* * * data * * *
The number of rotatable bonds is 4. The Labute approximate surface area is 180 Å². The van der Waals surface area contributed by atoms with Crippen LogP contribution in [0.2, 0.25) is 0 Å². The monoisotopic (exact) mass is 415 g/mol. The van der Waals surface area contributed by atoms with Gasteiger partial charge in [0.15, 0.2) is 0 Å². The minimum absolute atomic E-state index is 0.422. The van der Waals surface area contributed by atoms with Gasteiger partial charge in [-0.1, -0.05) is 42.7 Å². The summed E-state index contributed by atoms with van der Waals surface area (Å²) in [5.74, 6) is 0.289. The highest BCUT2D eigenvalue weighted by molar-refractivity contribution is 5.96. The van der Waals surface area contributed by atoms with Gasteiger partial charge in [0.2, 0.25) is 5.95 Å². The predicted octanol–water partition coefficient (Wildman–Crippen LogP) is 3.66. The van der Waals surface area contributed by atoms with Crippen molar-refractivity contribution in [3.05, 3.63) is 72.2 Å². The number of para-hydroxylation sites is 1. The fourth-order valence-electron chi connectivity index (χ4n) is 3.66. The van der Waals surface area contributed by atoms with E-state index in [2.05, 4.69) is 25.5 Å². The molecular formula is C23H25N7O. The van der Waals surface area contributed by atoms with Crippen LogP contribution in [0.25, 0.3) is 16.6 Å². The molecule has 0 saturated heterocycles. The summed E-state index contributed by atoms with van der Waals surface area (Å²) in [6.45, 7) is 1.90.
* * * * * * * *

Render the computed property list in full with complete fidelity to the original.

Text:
The number of rotatable bonds is 4. The Labute approximate surface area is 180 Å². The van der Waals surface area contributed by atoms with Crippen LogP contribution in [0.2, 0.25) is 0 Å². The monoisotopic (exact) mass is 415 g/mol. The van der Waals surface area contributed by atoms with Gasteiger partial charge in [0.15, 0.2) is 0 Å². The minimum absolute atomic E-state index is 0.422. The van der Waals surface area contributed by atoms with Gasteiger partial charge in [-0.1, -0.05) is 42.7 Å². The summed E-state index contributed by atoms with van der Waals surface area (Å²) in [5.74, 6) is 0.289. The highest BCUT2D eigenvalue weighted by molar-refractivity contribution is 5.96. The van der Waals surface area contributed by atoms with Gasteiger partial charge in [0.2, 0.25) is 5.95 Å². The predicted octanol–water partition coefficient (Wildman–Crippen LogP) is 3.66. The van der Waals surface area contributed by atoms with Crippen molar-refractivity contribution in [3.05, 3.63) is 72.2 Å². The number of para-hydroxylation sites is 1. The fourth-order valence-electron chi connectivity index (χ4n) is 3.66. The van der Waals surface area contributed by atoms with E-state index in [2.05, 4.69) is 25.5 Å². The molecular formula is C23H25N7O. The van der Waals surface area contributed by atoms with Crippen LogP contribution in [0.25, 0.3) is 16.6 Å². The molecule has 0 saturated heterocycles. The summed E-state index contributed by atoms with van der Waals surface area (Å²) in [6.45, 7) is 1.90.